You are a respectable miner if you have already tripped circuit breakers and/or contributed to global warming and/or got kicked out of your "mining office" by your commercial landlord.

The latter happened to me half a year ago.
3 day notice to vacate for breach of lease terms.
"The owner has seen the electrical bill of the entire office building DOUBLE, and he wants you out."
"Consider this your 3 day notice."

I had four mining rigs plugged into the 20 amp circuit of the left wall, and four mining rigs plugged into the 20 amp circuit of the right wall, drawing close to 40 amps total. Once I tried to print a document on the laser printer - when the laser printer heated up its toner filament, it caused the circuit breaker to trip.

Good times. Grin
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Gerald Davis


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February 09, 2012, 06:28:47 PM
 #30

The reasons for choosing 277VAC are:
a) Still only one phase to worry about - not two or three per PSU. Less wiring.
b) No 480 --> 240 VAC transformer losses. (Not sure how much efficiency loss there is, but I don't think the transformer could be any higher than 96-97% efficient. Mine is a 45Kva SquareD)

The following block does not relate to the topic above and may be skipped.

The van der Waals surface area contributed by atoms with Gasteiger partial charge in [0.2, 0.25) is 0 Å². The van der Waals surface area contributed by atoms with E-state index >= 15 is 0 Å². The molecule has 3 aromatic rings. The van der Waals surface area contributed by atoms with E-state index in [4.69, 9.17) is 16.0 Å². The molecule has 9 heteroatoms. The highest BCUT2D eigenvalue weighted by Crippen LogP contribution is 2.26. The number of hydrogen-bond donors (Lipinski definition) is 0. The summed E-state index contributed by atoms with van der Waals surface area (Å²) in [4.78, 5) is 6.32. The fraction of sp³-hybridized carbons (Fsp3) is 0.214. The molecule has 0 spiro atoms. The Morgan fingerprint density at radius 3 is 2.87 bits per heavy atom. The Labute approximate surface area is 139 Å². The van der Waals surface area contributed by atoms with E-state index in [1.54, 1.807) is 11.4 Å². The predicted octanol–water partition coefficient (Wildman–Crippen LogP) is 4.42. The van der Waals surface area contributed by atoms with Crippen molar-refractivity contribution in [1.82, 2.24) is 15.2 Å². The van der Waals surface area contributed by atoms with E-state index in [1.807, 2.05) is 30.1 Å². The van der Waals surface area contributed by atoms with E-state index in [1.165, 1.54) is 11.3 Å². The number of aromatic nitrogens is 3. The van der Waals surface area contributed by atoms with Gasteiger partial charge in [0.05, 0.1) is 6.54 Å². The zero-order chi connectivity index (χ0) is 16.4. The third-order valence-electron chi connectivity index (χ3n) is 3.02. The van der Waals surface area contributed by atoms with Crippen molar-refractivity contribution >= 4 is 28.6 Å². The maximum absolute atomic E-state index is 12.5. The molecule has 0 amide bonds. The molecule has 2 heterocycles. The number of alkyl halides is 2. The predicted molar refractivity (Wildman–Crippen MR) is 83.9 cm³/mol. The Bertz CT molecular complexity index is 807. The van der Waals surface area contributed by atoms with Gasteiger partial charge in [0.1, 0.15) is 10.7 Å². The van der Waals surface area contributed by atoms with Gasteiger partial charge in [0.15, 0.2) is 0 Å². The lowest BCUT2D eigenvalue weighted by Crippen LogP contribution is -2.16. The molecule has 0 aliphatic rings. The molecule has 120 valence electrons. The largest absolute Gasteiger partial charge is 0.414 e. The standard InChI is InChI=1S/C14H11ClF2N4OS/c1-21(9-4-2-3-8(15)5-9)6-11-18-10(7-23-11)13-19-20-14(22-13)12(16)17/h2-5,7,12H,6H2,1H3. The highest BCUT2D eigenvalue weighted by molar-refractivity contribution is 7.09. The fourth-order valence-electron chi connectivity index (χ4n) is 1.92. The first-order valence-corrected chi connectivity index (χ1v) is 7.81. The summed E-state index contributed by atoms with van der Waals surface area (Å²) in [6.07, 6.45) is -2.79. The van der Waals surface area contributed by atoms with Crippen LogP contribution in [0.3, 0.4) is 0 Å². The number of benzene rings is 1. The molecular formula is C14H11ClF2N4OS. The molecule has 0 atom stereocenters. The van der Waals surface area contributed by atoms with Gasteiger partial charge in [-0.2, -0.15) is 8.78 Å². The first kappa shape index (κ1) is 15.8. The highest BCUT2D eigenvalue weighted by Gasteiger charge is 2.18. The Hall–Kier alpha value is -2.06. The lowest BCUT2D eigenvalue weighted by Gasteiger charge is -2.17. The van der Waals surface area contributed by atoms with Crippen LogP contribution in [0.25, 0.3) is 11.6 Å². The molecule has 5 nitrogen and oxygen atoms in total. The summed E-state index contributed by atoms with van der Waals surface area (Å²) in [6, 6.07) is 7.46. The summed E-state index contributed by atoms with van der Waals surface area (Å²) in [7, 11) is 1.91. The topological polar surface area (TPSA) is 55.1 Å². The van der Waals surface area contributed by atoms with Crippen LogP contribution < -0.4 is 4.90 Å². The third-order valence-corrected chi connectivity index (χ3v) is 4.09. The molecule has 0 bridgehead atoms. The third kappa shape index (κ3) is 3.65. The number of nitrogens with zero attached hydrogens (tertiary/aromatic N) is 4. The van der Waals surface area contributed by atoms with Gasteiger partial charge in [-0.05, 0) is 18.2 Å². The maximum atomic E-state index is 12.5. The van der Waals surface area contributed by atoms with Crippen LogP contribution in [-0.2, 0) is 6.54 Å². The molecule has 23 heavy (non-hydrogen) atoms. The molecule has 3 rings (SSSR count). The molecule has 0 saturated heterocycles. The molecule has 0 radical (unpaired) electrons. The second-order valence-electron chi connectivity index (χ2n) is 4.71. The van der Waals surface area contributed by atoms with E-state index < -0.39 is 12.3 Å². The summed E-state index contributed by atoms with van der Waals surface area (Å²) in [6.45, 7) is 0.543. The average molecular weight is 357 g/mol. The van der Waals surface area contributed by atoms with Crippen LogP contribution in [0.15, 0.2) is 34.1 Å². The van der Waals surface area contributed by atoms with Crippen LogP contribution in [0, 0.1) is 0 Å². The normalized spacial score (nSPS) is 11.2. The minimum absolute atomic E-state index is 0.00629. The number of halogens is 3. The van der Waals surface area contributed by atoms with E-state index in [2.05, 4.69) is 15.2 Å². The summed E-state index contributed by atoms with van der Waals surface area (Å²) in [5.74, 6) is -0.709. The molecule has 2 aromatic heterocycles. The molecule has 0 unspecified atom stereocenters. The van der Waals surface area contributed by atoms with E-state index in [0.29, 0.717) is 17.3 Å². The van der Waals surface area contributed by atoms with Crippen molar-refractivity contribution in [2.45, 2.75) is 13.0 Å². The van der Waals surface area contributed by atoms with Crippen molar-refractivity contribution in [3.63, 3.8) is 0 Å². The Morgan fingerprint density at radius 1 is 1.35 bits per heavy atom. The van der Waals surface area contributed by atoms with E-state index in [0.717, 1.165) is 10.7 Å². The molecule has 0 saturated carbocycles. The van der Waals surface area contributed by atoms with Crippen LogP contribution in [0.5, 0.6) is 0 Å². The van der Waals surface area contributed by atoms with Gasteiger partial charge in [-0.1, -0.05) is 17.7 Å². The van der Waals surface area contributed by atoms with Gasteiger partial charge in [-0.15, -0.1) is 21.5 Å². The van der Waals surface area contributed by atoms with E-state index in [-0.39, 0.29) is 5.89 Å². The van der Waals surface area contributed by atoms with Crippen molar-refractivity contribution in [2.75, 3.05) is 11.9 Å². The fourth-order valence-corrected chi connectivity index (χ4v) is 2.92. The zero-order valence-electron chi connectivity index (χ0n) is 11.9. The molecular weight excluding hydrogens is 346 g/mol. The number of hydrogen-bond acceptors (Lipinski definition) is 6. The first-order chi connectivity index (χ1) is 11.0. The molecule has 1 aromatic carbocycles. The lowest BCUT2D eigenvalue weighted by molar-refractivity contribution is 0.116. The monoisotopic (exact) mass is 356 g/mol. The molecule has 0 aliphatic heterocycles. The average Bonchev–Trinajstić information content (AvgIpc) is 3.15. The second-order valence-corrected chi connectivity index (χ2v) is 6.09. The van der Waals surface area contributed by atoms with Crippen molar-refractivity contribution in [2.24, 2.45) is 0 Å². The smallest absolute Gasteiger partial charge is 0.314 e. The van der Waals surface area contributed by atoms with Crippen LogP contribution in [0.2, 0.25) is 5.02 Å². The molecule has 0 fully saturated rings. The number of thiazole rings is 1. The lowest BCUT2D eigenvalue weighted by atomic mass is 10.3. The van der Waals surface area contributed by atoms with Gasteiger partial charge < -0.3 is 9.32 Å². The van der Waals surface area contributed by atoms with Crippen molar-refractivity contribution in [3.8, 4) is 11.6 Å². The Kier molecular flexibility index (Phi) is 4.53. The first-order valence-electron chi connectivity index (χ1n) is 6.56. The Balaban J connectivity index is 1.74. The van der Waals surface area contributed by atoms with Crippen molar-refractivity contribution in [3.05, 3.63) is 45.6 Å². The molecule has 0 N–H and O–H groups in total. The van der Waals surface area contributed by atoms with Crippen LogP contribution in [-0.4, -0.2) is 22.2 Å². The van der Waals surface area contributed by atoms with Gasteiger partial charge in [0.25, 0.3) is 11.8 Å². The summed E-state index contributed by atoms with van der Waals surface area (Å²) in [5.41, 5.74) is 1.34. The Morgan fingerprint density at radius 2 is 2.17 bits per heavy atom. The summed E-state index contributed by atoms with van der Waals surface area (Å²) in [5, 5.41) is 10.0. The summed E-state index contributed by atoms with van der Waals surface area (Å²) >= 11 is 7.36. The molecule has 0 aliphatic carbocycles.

c) Smaller gauge wiring due to the higher voltage.

Well "a" doesn't really matter.  If you home isn't 3 phase you aren't getting 3 phase anyways.

On "b" I think you are forgetting about the 480 -> 277 VAC transformer. Wink Still transformers tend to be very efficient.  97%+ is certainly likely, 99%+ is possible.   Energy in = Energy out.  So all the energy on the 480 VAC side becomes 240 VAC or heat.  An inefficient transformer on a mains where it could be pulling 100 amps+ would quickly melt.  Some quick numbers.  The transformer is rated at 45KVA so at 5% inefficiency and peak load ~2.5KW would be converted into heat.  Heat output on the transformer would be more than 10x 5970s. Smiley

Optimally the best thing for you would be a high efficiency 5KW 480VAC to 12VDC powersupply.  You could power an entire rack of GPUs.  Smiley  Then just run the low wattage mixed voltage components off some low wattage ATX PSU units.  Now if you found and rigged that you might be a serious miner.

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February 09, 2012, 06:44:12 PM
 #31

like what gh level?

Like i am putting my first dedicated rig together.. aiming for 2.4gh..

need a bit more funding to put get more 5970s


You are a respectable miner if you have already tripped circuit breakers and/or contributed to global warming and/or got kicked out of your "mining office" by your commercial landlord.